"I think Chiana has got a real smorgasbord of emotions she dives into, not only for her own truth, but to fool around with people and ultimately get what she wants," observes Edgley. "Sometimes I think she could be very young - the younger sister who follows you around and hassles you silly - but sometimes her maturity comes through when you least expect it. There's even a maternal quality there, in the oddest sort of circumstances - not nearly to the extent of Zhaan, but she's still learning the ways of the world. You see her take some responsibility and feeling more consequences she has created, which she needs to start doing, but you've got to keep an eye on her because as soon as you think she's learned, she turns around and does some awful thing.
"I don't think she's a bad girl at heart, but she's definitely the bad girl out of the group of goodies," she adds. "It's hard with her because she goes through ten different emotions at once. I think, come on, Chi, just settle on something, please! It helps to find something to pick up on what this little lost alien would be going through, some time in my life where I just couldn't see the light at the end of the tunnel, like her. Then my imagination just comes into play."
Is Edgley like Chiana? "Not at all!" she laughs. "I refer to her as 'she' because she'll get in my face. I spend so much time in Chiana makeup that I see more of her than of me. It's kind of bizarre. She allows me a lot of artistic license to play, and really challenges me."
A Bug's Life
"I love my work. I haven't stopped dressing up since I was three, I haven't stopped living in my imagination which is the best world to live in, and I'm so glad I'm getting paid for it!" exclaims the actress, who came to Sydney "with very little money" and got the role on Farscape after working mostly onstage. "It's such a treat to be doing something you really love, even if it's hard work. I was always based in theater, that was my initial passion, but then I got to Sydney and realized I couldn't survive on theater alone, money-wise - we had five students sharing a three-bedroom house for three years just to get by. So I think TV's the way to go."
Edgley doesn't recall ever making a conscious decision to become an actor. "I ended up in the drama club, I did a play. I had a choice between psychology in Sydney and acting in Brisbane, it came down to a flip of a coin. My mom's very open-minded, she always said, 'Pursue your passion and create your own reality,' while dad thought, 'Work your ass off and you'll probably get somewhere.' So I decided to have a play at the acting for awhile. What an amazing career it is - to know that dreams can come true, that there are other life forms out there, and it's perfectly okay to believe in them."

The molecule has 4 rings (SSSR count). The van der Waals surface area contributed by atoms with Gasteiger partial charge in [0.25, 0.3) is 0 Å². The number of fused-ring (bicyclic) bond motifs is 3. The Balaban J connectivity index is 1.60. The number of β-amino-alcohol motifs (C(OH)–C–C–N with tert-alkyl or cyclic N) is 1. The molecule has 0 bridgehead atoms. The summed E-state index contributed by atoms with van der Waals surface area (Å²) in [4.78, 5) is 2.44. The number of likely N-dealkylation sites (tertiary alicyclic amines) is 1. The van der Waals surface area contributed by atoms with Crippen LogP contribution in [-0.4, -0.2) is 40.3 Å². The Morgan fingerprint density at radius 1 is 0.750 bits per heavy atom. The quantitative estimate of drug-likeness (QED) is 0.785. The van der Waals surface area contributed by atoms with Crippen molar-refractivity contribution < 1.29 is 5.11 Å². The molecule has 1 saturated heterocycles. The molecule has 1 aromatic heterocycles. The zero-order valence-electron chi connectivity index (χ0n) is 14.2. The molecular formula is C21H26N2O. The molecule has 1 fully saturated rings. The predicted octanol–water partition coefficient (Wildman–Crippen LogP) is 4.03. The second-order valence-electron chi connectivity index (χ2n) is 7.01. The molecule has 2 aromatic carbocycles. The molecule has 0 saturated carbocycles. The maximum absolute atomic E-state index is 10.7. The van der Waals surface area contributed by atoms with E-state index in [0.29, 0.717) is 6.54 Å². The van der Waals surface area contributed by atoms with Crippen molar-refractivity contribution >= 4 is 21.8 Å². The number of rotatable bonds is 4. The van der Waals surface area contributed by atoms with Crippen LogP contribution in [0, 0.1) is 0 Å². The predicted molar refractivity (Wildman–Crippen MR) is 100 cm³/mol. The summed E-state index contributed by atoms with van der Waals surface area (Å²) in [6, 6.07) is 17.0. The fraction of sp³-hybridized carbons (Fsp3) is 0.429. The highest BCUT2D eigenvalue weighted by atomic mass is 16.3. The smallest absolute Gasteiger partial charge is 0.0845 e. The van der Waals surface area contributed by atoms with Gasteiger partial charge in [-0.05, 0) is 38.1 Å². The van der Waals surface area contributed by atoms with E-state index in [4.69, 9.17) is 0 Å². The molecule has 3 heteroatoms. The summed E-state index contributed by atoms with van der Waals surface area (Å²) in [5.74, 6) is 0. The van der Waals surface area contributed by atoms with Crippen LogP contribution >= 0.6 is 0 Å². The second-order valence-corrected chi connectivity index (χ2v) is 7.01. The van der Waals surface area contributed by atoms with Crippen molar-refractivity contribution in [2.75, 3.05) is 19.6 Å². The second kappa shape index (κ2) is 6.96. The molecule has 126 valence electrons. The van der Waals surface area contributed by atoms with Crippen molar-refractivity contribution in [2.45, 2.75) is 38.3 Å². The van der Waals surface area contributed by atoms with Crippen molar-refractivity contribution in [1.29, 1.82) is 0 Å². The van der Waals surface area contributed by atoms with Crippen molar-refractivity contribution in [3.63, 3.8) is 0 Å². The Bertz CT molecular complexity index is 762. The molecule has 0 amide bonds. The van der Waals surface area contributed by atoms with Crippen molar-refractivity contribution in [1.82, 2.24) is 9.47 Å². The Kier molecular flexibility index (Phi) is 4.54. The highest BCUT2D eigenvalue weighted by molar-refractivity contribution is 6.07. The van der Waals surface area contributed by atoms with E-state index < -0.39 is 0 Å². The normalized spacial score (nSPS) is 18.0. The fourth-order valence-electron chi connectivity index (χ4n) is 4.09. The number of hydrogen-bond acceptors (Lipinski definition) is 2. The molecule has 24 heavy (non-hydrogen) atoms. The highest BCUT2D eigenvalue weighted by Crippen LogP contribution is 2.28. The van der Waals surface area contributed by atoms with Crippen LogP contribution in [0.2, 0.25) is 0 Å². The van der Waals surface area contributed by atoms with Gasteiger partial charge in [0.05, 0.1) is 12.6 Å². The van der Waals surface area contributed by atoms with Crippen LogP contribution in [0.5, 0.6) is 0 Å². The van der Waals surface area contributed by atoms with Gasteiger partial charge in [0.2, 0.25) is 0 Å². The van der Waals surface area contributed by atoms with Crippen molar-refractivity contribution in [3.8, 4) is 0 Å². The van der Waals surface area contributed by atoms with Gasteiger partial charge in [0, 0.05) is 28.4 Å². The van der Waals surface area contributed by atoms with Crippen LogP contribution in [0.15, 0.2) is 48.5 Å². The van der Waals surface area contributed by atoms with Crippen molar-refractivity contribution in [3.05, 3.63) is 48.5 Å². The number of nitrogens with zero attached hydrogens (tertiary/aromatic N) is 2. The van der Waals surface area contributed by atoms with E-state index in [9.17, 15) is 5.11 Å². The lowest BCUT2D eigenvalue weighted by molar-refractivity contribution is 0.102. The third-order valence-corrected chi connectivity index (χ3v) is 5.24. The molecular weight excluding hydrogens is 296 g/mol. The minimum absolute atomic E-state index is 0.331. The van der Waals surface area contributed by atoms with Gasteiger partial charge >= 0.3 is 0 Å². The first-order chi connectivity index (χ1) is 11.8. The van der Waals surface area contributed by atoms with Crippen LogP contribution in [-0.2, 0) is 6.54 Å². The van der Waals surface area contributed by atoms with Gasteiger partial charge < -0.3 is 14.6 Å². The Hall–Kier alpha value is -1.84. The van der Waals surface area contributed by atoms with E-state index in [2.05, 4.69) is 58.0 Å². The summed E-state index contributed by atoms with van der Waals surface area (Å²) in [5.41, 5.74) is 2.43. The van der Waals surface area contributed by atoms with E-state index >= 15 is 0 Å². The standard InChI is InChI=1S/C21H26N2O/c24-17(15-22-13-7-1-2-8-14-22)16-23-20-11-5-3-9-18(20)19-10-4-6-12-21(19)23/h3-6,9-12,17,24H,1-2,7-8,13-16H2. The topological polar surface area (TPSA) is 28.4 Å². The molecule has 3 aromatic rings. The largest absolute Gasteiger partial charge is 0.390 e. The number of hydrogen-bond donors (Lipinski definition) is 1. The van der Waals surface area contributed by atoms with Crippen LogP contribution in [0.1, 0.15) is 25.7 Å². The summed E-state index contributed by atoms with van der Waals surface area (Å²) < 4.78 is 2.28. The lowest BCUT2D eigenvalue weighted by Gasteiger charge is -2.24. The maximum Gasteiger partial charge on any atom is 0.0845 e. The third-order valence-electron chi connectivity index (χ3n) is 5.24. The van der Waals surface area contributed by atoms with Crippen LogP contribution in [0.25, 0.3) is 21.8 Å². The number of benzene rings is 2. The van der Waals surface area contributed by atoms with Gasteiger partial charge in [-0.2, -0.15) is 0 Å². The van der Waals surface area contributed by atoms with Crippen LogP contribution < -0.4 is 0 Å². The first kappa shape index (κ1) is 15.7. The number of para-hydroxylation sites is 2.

During the upcoming hiatus, Edgley hopes to find short-term work on a film or play, "but it's very tricky to try to fit it into the schedule, which is pretty hectic already." On Sundays, her only regular day off, she practices kung fu for her own fitness and to enable Chiana to engage in more physical combat instead of gunfights. She also makes music samplers and plays with her puppy, "just getting my feet on the grass. I think that in the very limited time we've got off, I have to find my balance so I can get through the next week. I love the work, but it is exhausting, so it's very important to find that balance."
Her post-Farscape goals are still nebulous, as they were before she arrived on the hit series. "I really want to be happy, and I really want to be learning, no matter where I am and what I'm doing," she stresses. "I want to travel, and if acting can get me there, fantastic. I want to keep my options open, I want to go into different cultures and explore the different aspects. I think that on the day that I'm not learning or I'm not feeling the love for it anymore, that's the day that I've got to get out of it."
Farscape has just begun to air in Australia, and Edgley only found out for certain that there would be a third season a few weeks ago - a relief to her considering the cliffhanger ending for season two. "At the moment I'm going day by day, constantly happy and learning," she smiles. "But the world's so big, and I want to travel before I go nuts! We're going over to the convention [Creation in Burbank, California August 5-6], and I can't wait. I spend my days on countdown - I'm very excited about it! It'll be fantastic to meet the people who have welcomed us into their homes."
Because the show didn't air in Australia until recently, the actors have relied in the internet for fan feedback. "It's been fantastic to get into the chat rooms and explore the people," Edgley claims. "I went onto the net the other day when everything was very tense. I saw this Chiana shrine, and I just fell over the keyboard and cried about all these comments from people who just really love Chiana's character."
She posted a message, and within minutes, fans were praising her interest and her work on the show. "It's really reassuring sometimes when you're working on four hours' sleep, trying to get through scene by scene, hoping the character's getting pulled off," Edgley says appreciatively. "I want to thank them so much for their amazing support and helping us be part of their imagination, allowing us to live in that space in the uncharted territories."